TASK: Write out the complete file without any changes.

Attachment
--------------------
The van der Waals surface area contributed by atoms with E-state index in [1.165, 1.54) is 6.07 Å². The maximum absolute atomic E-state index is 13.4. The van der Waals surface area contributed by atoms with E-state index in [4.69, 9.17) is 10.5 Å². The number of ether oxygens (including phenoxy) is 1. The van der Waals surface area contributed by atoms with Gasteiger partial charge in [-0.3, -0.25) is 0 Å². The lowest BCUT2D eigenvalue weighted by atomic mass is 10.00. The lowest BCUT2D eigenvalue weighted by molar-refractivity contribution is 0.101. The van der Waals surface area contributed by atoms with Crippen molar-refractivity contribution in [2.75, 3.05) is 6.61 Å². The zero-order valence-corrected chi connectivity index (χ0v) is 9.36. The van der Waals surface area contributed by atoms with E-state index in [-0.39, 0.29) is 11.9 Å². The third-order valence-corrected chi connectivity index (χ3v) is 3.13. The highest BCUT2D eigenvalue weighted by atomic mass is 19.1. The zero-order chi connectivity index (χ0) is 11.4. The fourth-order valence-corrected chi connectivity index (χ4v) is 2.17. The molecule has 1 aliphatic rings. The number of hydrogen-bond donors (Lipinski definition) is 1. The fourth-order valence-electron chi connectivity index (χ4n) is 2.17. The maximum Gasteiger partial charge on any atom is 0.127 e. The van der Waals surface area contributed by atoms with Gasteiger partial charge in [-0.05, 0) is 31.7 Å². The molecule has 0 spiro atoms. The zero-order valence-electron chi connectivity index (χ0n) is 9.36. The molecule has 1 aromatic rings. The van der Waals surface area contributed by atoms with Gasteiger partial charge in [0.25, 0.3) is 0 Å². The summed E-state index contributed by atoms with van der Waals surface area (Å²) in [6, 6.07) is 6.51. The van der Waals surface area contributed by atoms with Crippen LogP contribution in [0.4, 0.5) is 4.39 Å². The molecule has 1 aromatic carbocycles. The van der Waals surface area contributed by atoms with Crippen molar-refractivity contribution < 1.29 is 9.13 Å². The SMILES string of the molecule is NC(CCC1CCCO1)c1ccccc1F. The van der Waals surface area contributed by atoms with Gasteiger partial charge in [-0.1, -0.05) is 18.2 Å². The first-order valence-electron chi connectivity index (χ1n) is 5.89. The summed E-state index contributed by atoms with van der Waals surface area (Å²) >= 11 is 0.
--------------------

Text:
The van der Waals surface area contributed by atoms with E-state index in [1.165, 1.54) is 6.07 Å². The maximum absolute atomic E-state index is 13.4. The van der Waals surface area contributed by atoms with E-state index in [4.69, 9.17) is 10.5 Å². The number of ether oxygens (including phenoxy) is 1. The van der Waals surface area contributed by atoms with Gasteiger partial charge in [-0.3, -0.25) is 0 Å². The lowest BCUT2D eigenvalue weighted by atomic mass is 10.00. The lowest BCUT2D eigenvalue weighted by molar-refractivity contribution is 0.101. The van der Waals surface area contributed by atoms with Crippen molar-refractivity contribution in [2.75, 3.05) is 6.61 Å². The zero-order valence-corrected chi connectivity index (χ0v) is 9.36. The van der Waals surface area contributed by atoms with E-state index in [-0.39, 0.29) is 11.9 Å². The third-order valence-corrected chi connectivity index (χ3v) is 3.13. The highest BCUT2D eigenvalue weighted by atomic mass is 19.1. The zero-order chi connectivity index (χ0) is 11.4. The fourth-order valence-corrected chi connectivity index (χ4v) is 2.17. The molecule has 1 aliphatic rings. The number of hydrogen-bond donors (Lipinski definition) is 1. The fourth-order valence-electron chi connectivity index (χ4n) is 2.17. The maximum Gasteiger partial charge on any atom is 0.127 e. The van der Waals surface area contributed by atoms with Gasteiger partial charge in [-0.05, 0) is 31.7 Å². The molecule has 0 spiro atoms. The zero-order valence-electron chi connectivity index (χ0n) is 9.36. The molecule has 1 aromatic rings. The van der Waals surface area contributed by atoms with Gasteiger partial charge in [0.25, 0.3) is 0 Å². The summed E-state index contributed by atoms with van der Waals surface area (Å²) in [6, 6.07) is 6.51. The van der Waals surface area contributed by atoms with Crippen LogP contribution in [0.4, 0.5) is 4.39 Å². The molecule has 1 aromatic carbocycles. The van der Waals surface area contributed by atoms with Crippen molar-refractivity contribution < 1.29 is 9.13 Å². The SMILES string of the molecule is NC(CCC1CCCO1)c1ccccc1F. The van der Waals surface area contributed by atoms with Gasteiger partial charge in [-0.1, -0.05) is 18.2 Å². The first-order valence-electron chi connectivity index (χ1n) is 5.89. The summed E-state index contributed by atoms with van der Waals surface area (Å²) >= 11 is 0.